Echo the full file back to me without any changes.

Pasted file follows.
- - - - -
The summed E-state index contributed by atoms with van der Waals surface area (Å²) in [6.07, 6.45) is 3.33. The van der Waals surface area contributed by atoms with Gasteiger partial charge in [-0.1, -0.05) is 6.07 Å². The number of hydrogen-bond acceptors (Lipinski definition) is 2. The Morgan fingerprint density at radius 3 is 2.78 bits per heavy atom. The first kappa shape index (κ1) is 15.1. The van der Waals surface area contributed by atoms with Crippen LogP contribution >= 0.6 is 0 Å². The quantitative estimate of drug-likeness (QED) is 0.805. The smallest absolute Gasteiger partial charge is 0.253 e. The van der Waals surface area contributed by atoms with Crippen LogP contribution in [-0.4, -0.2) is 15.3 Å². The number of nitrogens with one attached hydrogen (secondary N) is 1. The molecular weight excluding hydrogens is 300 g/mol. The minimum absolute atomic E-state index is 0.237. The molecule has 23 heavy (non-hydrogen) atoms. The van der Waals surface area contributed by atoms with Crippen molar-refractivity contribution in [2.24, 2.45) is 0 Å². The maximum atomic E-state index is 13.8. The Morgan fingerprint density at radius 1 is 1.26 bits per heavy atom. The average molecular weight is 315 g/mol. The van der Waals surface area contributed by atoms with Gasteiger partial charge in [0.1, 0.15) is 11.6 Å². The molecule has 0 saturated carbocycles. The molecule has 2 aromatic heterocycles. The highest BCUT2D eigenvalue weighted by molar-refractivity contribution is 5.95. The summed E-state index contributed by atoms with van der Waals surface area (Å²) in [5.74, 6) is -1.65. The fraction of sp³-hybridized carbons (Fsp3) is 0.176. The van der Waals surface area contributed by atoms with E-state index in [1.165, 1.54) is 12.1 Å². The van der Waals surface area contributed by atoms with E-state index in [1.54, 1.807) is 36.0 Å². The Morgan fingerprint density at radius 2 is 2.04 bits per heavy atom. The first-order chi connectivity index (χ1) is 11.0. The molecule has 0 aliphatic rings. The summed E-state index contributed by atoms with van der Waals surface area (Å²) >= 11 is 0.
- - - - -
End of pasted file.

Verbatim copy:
The summed E-state index contributed by atoms with van der Waals surface area (Å²) in [6.07, 6.45) is 3.33. The van der Waals surface area contributed by atoms with Gasteiger partial charge in [-0.1, -0.05) is 6.07 Å². The number of hydrogen-bond acceptors (Lipinski definition) is 2. The Morgan fingerprint density at radius 3 is 2.78 bits per heavy atom. The first kappa shape index (κ1) is 15.1. The van der Waals surface area contributed by atoms with Crippen LogP contribution >= 0.6 is 0 Å². The quantitative estimate of drug-likeness (QED) is 0.805. The smallest absolute Gasteiger partial charge is 0.253 e. The van der Waals surface area contributed by atoms with Crippen LogP contribution in [-0.4, -0.2) is 15.3 Å². The number of nitrogens with one attached hydrogen (secondary N) is 1. The molecular weight excluding hydrogens is 300 g/mol. The minimum absolute atomic E-state index is 0.237. The molecule has 23 heavy (non-hydrogen) atoms. The van der Waals surface area contributed by atoms with Crippen molar-refractivity contribution in [2.24, 2.45) is 0 Å². The maximum atomic E-state index is 13.8. The Morgan fingerprint density at radius 1 is 1.26 bits per heavy atom. The average molecular weight is 315 g/mol. The van der Waals surface area contributed by atoms with Gasteiger partial charge in [0.1, 0.15) is 11.6 Å². The molecule has 0 saturated carbocycles. The molecule has 2 aromatic heterocycles. The highest BCUT2D eigenvalue weighted by molar-refractivity contribution is 5.95. The summed E-state index contributed by atoms with van der Waals surface area (Å²) in [5.74, 6) is -1.65. The fraction of sp³-hybridized carbons (Fsp3) is 0.176. The van der Waals surface area contributed by atoms with E-state index in [1.165, 1.54) is 12.1 Å². The van der Waals surface area contributed by atoms with E-state index in [1.54, 1.807) is 36.0 Å². The Morgan fingerprint density at radius 2 is 2.04 bits per heavy atom. The first-order chi connectivity index (χ1) is 11.0. The molecule has 0 aliphatic rings. The summed E-state index contributed by atoms with van der Waals surface area (Å²) >= 11 is 0.